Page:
What You Don’t See in This Photo of My Son With Special Needs and Me


This picture was taken the summer of 2014. It’s a silhouette selfie of a mother and her son, standing strong by a railing and relishing their shadows.

Gabriella Volpe.2-001

But there’s a lot more to this photo that you don’t see.

The boy in the silhouette is 7 years old and requires support to stand and walk. He arrived at the railing in an adapted stroller guided by his mother. What you don’t see is the years worth of hard work it took him to get to this point, to this positioning, to this moment in this photo.

There are many other things you don’t see.

You don’t see the diagnosis printed in black and white on his medical record at birth.

You don’t see the many hours he spent in his parents’ arms crying fiercely when they didn’t know he was hurting.

You don’t see the years spent in therapy so he could learn to roll over, sit up and balance.

You don’t see the effort required to learn to hold his own bottle and to feed himself little snacks.

You don’t see how he looks deep into your eyes as he waits to be taught a new sign.

You don’t see his frustrations when he wants you to understand something but you can’t.

You don’t see the sleepless nights, the hospital stays and the frightening medical tests.

You don’t see the equipment this boy requires to stand, walk and sit.

You don’t see the village that surrounds both the boy and his mother — those who’ve been there since the beginning, those who’ve crept into their lives at just the right moment and those they never imagined building relationships with.

You don’t see the grandparents who shed secret tears for both of them, but they always show up with a smile and dessert.

You don’t see the whys, the what-ifs and the endless worries simply by looking at this photo.

You also don’t see how, despite these struggles, the same boy in the photograph laughs a contagious laugh and hugs the most snuggly hugs.

You don’t see how he wakes up ready to face another day — never dwelling on yesterday’s troubles.

You don’t see how simple things in life delight him.

You don’t see how comfortable he is in his own skin.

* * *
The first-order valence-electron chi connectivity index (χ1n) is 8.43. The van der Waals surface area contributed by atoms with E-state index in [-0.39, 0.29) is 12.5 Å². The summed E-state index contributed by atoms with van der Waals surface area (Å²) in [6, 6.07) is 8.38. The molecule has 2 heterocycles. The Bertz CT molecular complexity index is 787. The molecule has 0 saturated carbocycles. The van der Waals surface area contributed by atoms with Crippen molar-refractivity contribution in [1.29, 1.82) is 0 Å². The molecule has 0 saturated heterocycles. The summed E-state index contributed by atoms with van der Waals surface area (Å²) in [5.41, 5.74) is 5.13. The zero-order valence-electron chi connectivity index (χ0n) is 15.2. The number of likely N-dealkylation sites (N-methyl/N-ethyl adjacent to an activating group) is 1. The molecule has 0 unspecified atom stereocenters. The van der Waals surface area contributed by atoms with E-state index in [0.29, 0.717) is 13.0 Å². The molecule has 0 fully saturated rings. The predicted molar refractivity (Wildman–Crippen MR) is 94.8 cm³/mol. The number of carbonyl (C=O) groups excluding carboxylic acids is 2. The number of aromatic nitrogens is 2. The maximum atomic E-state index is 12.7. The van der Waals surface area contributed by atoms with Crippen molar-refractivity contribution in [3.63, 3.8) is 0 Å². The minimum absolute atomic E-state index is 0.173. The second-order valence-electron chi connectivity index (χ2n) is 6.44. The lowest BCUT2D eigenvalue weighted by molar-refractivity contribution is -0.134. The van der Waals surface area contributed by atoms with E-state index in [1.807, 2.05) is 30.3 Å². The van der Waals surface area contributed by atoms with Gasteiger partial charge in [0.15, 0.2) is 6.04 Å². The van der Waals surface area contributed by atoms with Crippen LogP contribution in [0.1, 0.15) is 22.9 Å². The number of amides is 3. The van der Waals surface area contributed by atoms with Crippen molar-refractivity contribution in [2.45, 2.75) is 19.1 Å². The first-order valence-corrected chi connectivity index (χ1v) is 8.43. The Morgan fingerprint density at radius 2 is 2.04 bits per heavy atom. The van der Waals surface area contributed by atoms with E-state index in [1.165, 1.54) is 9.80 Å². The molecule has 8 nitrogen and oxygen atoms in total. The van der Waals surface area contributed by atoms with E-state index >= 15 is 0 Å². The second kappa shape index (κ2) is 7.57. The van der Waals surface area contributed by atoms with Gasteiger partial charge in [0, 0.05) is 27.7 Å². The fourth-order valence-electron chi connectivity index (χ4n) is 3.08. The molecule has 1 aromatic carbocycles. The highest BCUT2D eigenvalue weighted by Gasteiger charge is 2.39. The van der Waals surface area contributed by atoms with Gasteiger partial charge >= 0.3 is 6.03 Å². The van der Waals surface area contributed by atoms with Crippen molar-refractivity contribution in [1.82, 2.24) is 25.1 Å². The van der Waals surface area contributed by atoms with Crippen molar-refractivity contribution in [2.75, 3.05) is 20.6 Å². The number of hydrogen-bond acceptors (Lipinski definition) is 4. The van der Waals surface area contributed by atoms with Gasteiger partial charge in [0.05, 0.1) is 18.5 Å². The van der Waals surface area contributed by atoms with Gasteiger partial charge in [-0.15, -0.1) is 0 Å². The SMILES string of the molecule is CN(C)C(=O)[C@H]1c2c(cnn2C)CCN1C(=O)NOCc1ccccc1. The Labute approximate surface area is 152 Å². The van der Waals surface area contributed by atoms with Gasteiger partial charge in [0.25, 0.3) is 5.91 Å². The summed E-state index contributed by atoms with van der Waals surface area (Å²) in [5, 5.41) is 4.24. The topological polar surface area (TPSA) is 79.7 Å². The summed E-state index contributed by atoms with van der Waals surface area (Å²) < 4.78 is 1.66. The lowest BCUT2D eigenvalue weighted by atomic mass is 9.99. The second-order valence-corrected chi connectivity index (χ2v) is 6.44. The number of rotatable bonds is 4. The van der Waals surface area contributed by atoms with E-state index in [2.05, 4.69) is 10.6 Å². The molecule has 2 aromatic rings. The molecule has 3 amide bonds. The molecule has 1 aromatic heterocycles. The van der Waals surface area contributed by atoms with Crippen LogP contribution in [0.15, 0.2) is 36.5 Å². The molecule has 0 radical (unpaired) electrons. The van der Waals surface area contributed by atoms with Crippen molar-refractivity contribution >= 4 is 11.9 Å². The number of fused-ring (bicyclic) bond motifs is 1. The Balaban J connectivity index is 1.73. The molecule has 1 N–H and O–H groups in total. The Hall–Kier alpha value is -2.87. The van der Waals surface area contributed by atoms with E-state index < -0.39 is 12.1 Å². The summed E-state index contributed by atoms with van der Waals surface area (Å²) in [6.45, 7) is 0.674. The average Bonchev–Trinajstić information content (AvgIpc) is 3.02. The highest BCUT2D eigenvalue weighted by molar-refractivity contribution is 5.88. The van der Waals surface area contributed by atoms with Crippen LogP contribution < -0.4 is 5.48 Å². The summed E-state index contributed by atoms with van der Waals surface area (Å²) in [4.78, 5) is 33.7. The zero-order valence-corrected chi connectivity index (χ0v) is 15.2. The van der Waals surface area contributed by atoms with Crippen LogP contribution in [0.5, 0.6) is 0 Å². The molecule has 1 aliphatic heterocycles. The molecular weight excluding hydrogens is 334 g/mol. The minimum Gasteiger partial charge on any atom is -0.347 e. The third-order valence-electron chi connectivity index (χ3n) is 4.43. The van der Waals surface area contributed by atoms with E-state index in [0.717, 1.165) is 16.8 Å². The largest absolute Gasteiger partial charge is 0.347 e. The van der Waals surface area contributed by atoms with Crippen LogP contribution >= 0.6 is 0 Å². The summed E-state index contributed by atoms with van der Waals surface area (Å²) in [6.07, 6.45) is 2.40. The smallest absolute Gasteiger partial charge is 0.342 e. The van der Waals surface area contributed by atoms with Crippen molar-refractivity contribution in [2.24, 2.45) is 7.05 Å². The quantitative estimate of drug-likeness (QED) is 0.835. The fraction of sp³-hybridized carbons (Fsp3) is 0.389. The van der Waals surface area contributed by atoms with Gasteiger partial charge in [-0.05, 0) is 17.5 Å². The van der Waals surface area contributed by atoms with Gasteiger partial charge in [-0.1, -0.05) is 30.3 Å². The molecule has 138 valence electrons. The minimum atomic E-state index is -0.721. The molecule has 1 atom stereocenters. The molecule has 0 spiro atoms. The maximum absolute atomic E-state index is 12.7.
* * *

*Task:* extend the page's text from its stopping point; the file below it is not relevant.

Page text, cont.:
You don’t see how he easily accepts others.

You don’t see how he notices children and reaches out to give spontaneous, sloppy kisses.

You don’t see how connected he is to the human spirit.

You don’t see how happy he is being in our family.

You don’t see how he happy he is being alive.

This ramp leads to a gazebo by the river — a place this boy and his mother come to spend time together in silence.

What you don’t see is that this ramp is physical therapy for the boy, and the gazebo is spiritual therapy for his mother.

What you don’t see are the smiles they’re both wearing. Standing here on this day took a greater effort than it appears. The boy is giggling, the mom is elated. This was the first time he stood here — solid and proud.

Even though the mom worked hard to capture this perfect moment, the boy waited patiently as though he knew, too, that no one else would be able to see what they see in this picture.


Find this story helpful? Share it with someone you care about.


Related to Other

What the Adults in My Autistic Child’s Life Don’t Realize About Me

We’re getting over the stigma about my son’s autism. I’m advocating — firmly and loudly — and I’m not afraid to look a little “weird” with him. If we have to bring a cardboard box to the grocery store so he can pretend to be a robot instead of rearranging the canned goods in alphabetical [...]

I Remind Myself of This When Parenting a Teen With Autism Seems Daunting

As a parent of a child with special needs, IEP meetings have become somewhat routine. Everyone shows up, discusses what Hunter (my son) needs and figures out how to accommodate him to make the most of his educational experience. The meetings are always emotionally difficult because they are a harsh reminder of the difficulties he faces every day. Most [...]

Man With Down Syndrome Wins Fight Against Bullies Who Made Hateful Meme

One man with Down syndrome took a stand against online bullying. And won. Adam Holland, from Nashville, Tennessee, had a photo taken of him in an art class in 2004, when he was 17. About eight years later, the photo surfaced online, only people had altered it and turned it into an offensive meme, the [...]

The One Truth I’ve Learned as the Dad of a Daughter With Down Syndrome

On an especially chilly winter morning several years ago, my daughter, Jillian Daugherty, boarded the 3X bus for work and took her customary seat near the front. As the bus filled en route to downtown Cincinnati, riders were forced to stand. One woman in particular – elderly and frail, and wobbling with every stop, start [...]